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Beyond its wonderful A-series processors developed in-house and some other minor components, Apple (NASDAQ:AAPL) relies on strategic partners to provide parts for its popular iPhone and iPad devices.
We can typically get a good feel for Apple's product shipments by looking to these suppliers and how their revenue numbers look as we can assume as Apple sells less, it also orders less components to replenish its production lines.
This week we saw two major iPhone suppliers report earnings and the outlook is poor. Foxconn, perhaps Apple most famous supplier and assembly partner, reported $637 million for the first quarter, a large 17.7 percent drop (year on year).
Apple suppliers dip in revenue while Apple seeks to diversify into services
Foxconn, formally known as Hon Hai Precision Industry, is Apple's top supplier by the numbers and is probably the clearest barometer of Apple's demand on its global supply chain that we have available today. The company assembles the vast majority of Apple iPhones overseas before shipping them to the U.S. and other countries. When they miss targets by as much as 20 percent its something to take notice of. Shares of Foxconn slid 2 percent today after the poor results were released.
Japan Display, another major Apple supplier, also reported a similar 17.2 percent decline in revenue for the first quarter. JD noted that many manufacturers are switching to OLED panels and Japan Display only produces LCD panels, at least for now. The company has indeed finally began pushing into OLED tech, and reports surfaced last month that JD won the contract to supply Apple's needs for its Watch screens.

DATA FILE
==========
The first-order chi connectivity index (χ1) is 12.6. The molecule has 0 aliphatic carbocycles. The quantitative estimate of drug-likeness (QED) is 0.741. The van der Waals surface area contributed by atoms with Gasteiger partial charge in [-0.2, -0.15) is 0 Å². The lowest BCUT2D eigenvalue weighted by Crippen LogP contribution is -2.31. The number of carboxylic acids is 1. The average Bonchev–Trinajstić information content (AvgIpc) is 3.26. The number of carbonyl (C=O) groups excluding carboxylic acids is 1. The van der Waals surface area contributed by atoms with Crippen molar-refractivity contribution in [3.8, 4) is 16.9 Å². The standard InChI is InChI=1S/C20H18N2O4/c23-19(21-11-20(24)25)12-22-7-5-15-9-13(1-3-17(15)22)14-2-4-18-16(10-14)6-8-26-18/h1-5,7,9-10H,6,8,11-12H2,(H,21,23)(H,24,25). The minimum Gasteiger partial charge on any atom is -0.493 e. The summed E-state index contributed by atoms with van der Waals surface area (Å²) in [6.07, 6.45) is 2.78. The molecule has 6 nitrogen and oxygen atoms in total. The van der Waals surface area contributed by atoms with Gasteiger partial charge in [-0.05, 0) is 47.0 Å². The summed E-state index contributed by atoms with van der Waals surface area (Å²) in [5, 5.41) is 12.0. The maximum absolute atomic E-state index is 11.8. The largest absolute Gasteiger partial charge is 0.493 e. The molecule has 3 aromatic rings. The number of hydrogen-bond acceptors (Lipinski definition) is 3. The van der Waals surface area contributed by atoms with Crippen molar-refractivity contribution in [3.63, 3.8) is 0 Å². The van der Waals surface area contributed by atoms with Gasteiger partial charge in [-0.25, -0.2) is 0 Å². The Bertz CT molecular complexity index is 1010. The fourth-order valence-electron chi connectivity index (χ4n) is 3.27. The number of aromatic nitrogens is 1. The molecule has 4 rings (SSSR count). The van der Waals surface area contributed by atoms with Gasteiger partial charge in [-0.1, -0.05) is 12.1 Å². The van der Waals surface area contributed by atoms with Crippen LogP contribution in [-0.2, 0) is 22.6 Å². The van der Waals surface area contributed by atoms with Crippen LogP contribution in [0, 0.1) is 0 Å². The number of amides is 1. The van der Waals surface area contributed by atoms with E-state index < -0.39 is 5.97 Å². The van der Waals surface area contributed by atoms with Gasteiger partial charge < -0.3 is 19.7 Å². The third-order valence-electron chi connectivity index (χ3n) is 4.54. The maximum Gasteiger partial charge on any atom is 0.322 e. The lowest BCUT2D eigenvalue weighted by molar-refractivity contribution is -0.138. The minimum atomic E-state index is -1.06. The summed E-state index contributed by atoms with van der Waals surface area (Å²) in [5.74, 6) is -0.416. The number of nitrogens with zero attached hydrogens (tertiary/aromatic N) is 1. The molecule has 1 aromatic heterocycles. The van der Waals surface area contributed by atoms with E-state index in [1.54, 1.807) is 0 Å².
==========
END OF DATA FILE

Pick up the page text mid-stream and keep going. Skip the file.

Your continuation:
Despite winning work to supply screens for the Apple Watch, the Japanese firm will struggle against its Korean counterpart, Samsung, when it comes to bidding for the much higher volume contract to supply Apple's iPhone Xs series OLED panels as Samsung has a clear benefit in technology and expertise here. Japan Display's woes here aren't as much tied to declining iPhone shipments, but are more of a result of JD lagging behind in OLED tech.
However Apple is actually doing OK. The company has seen strength in its iPad and computer product lines, and of course, the company is continually striving to make good on its promise to convert into a "services" based company. This promise will see the Cuppertino, CA-based firm diversify and grow with its News, Music, and TV services, among others. Its also important to remember that its not just Apple struggling here. Every major smartphone manufacturer, except Huawei, struggled last year and global shipments of smartphones dropped last year by around 4 percent.
Shares of the iPhone maker were up 1.2 percent today, among a generally good day for all tech stocks.